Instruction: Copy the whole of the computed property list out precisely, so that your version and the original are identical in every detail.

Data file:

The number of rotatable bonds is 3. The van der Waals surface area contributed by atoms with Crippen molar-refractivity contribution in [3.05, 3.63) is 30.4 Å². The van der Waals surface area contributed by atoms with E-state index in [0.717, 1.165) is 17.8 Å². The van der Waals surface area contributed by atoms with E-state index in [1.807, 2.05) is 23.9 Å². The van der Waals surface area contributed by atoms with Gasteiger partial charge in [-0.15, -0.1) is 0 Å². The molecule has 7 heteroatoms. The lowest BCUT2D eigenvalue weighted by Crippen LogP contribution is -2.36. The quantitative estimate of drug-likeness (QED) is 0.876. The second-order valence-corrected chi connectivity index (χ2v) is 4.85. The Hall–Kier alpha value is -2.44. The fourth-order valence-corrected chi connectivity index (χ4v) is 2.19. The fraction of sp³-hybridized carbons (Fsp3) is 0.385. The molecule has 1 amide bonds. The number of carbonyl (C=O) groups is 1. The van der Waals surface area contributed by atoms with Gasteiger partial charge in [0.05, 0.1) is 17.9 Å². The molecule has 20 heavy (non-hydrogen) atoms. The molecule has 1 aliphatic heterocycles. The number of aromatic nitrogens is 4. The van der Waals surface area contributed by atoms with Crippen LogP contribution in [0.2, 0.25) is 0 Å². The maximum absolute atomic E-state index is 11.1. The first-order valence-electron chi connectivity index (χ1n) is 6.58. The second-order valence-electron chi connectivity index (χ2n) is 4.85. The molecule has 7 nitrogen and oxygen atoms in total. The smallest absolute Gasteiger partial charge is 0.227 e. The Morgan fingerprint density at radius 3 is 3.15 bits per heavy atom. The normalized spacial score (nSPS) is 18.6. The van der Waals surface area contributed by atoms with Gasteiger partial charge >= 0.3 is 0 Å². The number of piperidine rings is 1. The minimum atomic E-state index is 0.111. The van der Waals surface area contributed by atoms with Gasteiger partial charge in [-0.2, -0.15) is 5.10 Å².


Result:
The number of rotatable bonds is 3. The van der Waals surface area contributed by atoms with Crippen molar-refractivity contribution in [3.05, 3.63) is 30.4 Å². The van der Waals surface area contributed by atoms with E-state index in [0.717, 1.165) is 17.8 Å². The van der Waals surface area contributed by atoms with E-state index in [1.807, 2.05) is 23.9 Å². The van der Waals surface area contributed by atoms with Gasteiger partial charge in [-0.15, -0.1) is 0 Å². The molecule has 7 heteroatoms. The lowest BCUT2D eigenvalue weighted by Crippen LogP contribution is -2.36. The quantitative estimate of drug-likeness (QED) is 0.876. The second-order valence-corrected chi connectivity index (χ2v) is 4.85. The Hall–Kier alpha value is -2.44. The fourth-order valence-corrected chi connectivity index (χ4v) is 2.19. The fraction of sp³-hybridized carbons (Fsp3) is 0.385. The molecule has 1 amide bonds. The number of carbonyl (C=O) groups is 1. The van der Waals surface area contributed by atoms with Gasteiger partial charge in [0.05, 0.1) is 17.9 Å². The molecule has 20 heavy (non-hydrogen) atoms. The molecule has 1 aliphatic heterocycles. The number of aromatic nitrogens is 4. The van der Waals surface area contributed by atoms with Crippen LogP contribution in [0.2, 0.25) is 0 Å². The maximum absolute atomic E-state index is 11.1. The first-order valence-electron chi connectivity index (χ1n) is 6.58. The second-order valence-electron chi connectivity index (χ2n) is 4.85. The molecule has 7 nitrogen and oxygen atoms in total. The smallest absolute Gasteiger partial charge is 0.227 e. The Morgan fingerprint density at radius 3 is 3.15 bits per heavy atom. The normalized spacial score (nSPS) is 18.6. The van der Waals surface area contributed by atoms with Gasteiger partial charge >= 0.3 is 0 Å². The number of piperidine rings is 1. The minimum atomic E-state index is 0.111. The van der Waals surface area contributed by atoms with Gasteiger partial charge in [-0.2, -0.15) is 5.10 Å².